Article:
Tuesday, August 7, 2007 - 1:30 PM

COS 51-1: Evolution of traits explaining invasion success of Conyza canadensis (L)

Dipti Abhilasha and Jasmin Joshi. University of Zurich, Switzerland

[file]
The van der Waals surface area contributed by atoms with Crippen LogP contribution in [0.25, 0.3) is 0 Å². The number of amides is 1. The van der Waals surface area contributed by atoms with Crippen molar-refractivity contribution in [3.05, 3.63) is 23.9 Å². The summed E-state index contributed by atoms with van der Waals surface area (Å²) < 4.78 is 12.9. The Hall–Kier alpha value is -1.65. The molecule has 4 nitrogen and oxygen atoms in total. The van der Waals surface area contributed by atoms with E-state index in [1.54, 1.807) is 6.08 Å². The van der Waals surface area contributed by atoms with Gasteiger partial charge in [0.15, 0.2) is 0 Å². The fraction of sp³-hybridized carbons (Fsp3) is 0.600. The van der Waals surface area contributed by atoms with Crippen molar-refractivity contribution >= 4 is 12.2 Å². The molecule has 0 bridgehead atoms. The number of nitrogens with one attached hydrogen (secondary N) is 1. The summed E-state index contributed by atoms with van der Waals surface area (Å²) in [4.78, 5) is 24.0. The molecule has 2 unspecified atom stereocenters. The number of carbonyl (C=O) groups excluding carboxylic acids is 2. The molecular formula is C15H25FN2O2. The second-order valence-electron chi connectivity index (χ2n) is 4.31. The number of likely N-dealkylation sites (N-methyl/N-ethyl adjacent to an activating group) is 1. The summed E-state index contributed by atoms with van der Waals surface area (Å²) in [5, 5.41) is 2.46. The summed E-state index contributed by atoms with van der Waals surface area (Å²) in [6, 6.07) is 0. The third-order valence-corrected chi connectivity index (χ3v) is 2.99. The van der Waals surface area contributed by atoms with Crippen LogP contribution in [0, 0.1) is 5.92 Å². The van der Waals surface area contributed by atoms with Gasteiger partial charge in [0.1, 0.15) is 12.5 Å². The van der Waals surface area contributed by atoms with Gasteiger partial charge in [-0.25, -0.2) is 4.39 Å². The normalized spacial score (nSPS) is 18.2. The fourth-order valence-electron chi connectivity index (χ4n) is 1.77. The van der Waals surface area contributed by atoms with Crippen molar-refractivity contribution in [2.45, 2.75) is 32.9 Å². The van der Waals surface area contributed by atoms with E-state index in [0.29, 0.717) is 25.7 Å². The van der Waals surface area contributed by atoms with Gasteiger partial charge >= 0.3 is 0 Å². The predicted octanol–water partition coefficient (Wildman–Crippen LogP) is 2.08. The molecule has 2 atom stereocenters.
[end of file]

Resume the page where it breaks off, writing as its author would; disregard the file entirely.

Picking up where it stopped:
Conyza canadensis (L.) is an annual world-wide successful invader, native to North America that has been introduced to mid-Europe about 350 years ago and has recently established in Asia and Australasia. Several life- history traits between native and invasive C. canadensis plants were compared to investigate whether invasive plants 1) have a higher competitive ability, i.e., win in head-to-head or diffused competition against native conspecifics and/ or 2) show a shift in allocation from defence to growth (EICA hypothesis). Resistance against herbivory of native and invasive populations with a native European generalist slug (Arion lusitanicus) and an invasive Nearctic specialist aphid (Uroleucon erigeronensis) were examined. Invasive populations from Europe and New Zealand were more attacked by the generalist Arion lusitanicus and lost an overall moderate, but significantly higher amount in rosette size due to herbivory than native American plants. However, final size of attacked plants was still higher in invasive populations than in plants from the native American range. In contrast, the invasive Conyza plants were less attacked by the Nearctic specialist Uroleucon erigeronensis (Aphidae). The infestation of the recently introduced specialist resulted in severe reduction of fitness in the infected native plants, while the generalist slug herbivory still resulted in thriving invasive C. canadensis. Invasive plants grew bigger after 70 days under identical conditions in the glasshouse and achieved a higher reproductive biomass, a key fitness- related trait in this annual species.